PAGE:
I enjoyed a favorite childhood memory yesterday with the Super Bowl. I watched a blowout game that didn’t come close to the hype that preceded it.
I think we were getting spoiled by the quality of games of late. Before yesterday, it had been 10 years since a team won a Super Bowl by more than 20 points.
And another hyped tradition took place yesterday. As a nation, we watched the commercials with almost, if not, the same amount of interest as the game.
Like everyone else, I had my favorites. They were the ones that made me laugh. There have been other years where I laughed more frequently, but I thought there were a couple memorable messages yesterday.
I thought Tim Tebow in the T-Mobile commercial that had him show all the things in life one can do without an NFL contract added some needed humor to his persona.
Another funny one was for Chevy Silverado as the rancher tried to get the bull to his booty call.
There were nice, more serious commercials from Cheerios and Coca-Cola that reflected the changing face of America.
Now, I don’t buy products based solely on an ad. But if you want me to remember the name of your product, make me laugh.
I’m not in the market for a satellite television service currently and I have friends or family that are happy with DIRECTV, but how could you not remember the company name, thanks to their brilliant and consistently funny campaign, that stresses such things as if you don’t get rid of cable, you’ll end up with a grandson wearing a dog collar?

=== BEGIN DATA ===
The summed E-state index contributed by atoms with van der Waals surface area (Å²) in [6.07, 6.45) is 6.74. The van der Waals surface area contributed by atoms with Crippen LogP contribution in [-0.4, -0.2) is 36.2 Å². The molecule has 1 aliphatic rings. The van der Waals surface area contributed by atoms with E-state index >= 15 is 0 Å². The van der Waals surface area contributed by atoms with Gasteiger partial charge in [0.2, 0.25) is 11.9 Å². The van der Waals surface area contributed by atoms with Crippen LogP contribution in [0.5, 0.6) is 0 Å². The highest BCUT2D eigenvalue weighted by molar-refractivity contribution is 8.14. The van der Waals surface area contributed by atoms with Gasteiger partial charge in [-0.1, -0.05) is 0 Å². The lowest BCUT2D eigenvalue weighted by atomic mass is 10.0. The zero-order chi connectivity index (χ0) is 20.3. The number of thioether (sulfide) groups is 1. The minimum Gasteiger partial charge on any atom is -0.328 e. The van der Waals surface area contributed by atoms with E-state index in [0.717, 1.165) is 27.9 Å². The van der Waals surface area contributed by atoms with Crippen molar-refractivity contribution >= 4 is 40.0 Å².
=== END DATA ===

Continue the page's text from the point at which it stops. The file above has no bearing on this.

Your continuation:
A LA CARTE ITEMS
The sports media and social media sharks descended up Peyton Manning in full force after Seattle dominated Denver yesterday. Eat your fiber people, one game does not a career make. Manning had a bad game yesterday. Denver had a bad game and Seattle was definitely the better team and deserved to win. But Manning’s legacy is intact. He will be in the Hall of Fame very quickly after his retirement.
***I was sorry to hear about the death of actor Philip Seymour Hoffman yesterday. Without a doubt, he was an actor of tremendous talents. However, having seen the long line of musicians or actors dying way too early because of drugs, the cynic in me believes he won’t be the last. I hope I’m wrong. One of my favorite performances of his was in the film “Nobody’s Fool” from 1994. It was a small role. He played an uptight police officer in the small upstate New York town that Paul Newman’s character Sully also lived. Hoffman’s character tried to coral Newman’s character, who everyone in the town liked and knew, without much success.
***Over the weekend, Maximilian Schell died at the age of 83. He was a legendary actor with a huge body of work. But one of his most memorable performances, which earned him a best actor Oscar, came in “Judgment at Nuremberg” from 1961. He played a lawyer defending one of the Nazi judges on trial. Most of the movie takes place in a courtroom and the script is heavy on monologues. But Schell and Richard Widmark, who played an American prosecutor, and Burt Lancaster, who played one of the Nazi defendants, turned those monologues into riveting moments and the give-and-take between Widmark and Schell in the courtroom is another example of when writing and acting come together perfectly.
UNTIL NEXT TIME. . .